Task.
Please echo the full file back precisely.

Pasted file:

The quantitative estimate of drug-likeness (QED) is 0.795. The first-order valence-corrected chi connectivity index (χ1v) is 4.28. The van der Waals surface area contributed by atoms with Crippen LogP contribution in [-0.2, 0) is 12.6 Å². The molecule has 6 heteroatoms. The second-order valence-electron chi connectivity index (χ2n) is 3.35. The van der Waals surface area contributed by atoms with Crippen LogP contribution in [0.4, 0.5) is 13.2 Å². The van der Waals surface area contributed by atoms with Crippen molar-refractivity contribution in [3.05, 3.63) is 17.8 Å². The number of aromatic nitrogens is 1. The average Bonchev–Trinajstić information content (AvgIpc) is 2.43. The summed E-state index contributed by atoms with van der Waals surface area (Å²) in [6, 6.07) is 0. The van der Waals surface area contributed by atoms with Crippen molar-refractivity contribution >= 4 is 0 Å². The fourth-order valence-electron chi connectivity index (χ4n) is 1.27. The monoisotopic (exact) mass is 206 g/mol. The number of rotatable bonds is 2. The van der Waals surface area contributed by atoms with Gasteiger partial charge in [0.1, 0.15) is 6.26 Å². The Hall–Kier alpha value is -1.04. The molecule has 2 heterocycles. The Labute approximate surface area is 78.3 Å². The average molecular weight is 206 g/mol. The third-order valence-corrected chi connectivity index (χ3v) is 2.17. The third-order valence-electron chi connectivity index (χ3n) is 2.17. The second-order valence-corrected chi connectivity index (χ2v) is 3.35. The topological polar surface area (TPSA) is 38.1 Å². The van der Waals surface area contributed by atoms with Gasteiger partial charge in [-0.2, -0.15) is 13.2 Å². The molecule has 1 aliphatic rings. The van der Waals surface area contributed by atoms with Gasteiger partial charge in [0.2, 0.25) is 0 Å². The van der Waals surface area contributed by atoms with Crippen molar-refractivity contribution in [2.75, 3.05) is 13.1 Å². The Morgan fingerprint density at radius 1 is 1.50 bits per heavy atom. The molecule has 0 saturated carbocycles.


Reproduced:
The quantitative estimate of drug-likeness (QED) is 0.795. The first-order valence-corrected chi connectivity index (χ1v) is 4.28. The van der Waals surface area contributed by atoms with Crippen LogP contribution in [-0.2, 0) is 12.6 Å². The molecule has 6 heteroatoms. The second-order valence-electron chi connectivity index (χ2n) is 3.35. The van der Waals surface area contributed by atoms with Crippen LogP contribution in [0.4, 0.5) is 13.2 Å². The van der Waals surface area contributed by atoms with Crippen molar-refractivity contribution in [3.05, 3.63) is 17.8 Å². The number of aromatic nitrogens is 1. The average Bonchev–Trinajstić information content (AvgIpc) is 2.43. The summed E-state index contributed by atoms with van der Waals surface area (Å²) in [6, 6.07) is 0. The van der Waals surface area contributed by atoms with Crippen molar-refractivity contribution >= 4 is 0 Å². The fourth-order valence-electron chi connectivity index (χ4n) is 1.27. The monoisotopic (exact) mass is 206 g/mol. The number of rotatable bonds is 2. The van der Waals surface area contributed by atoms with Gasteiger partial charge in [0.1, 0.15) is 6.26 Å². The Hall–Kier alpha value is -1.04. The molecule has 2 heterocycles. The Labute approximate surface area is 78.3 Å². The average molecular weight is 206 g/mol. The third-order valence-corrected chi connectivity index (χ3v) is 2.17. The third-order valence-electron chi connectivity index (χ3n) is 2.17. The second-order valence-corrected chi connectivity index (χ2v) is 3.35. The topological polar surface area (TPSA) is 38.1 Å². The van der Waals surface area contributed by atoms with Gasteiger partial charge in [-0.2, -0.15) is 13.2 Å². The molecule has 1 aliphatic rings. The van der Waals surface area contributed by atoms with Gasteiger partial charge in [0.2, 0.25) is 0 Å². The van der Waals surface area contributed by atoms with Crippen molar-refractivity contribution in [2.75, 3.05) is 13.1 Å². The Morgan fingerprint density at radius 1 is 1.50 bits per heavy atom. The molecule has 0 saturated carbocycles.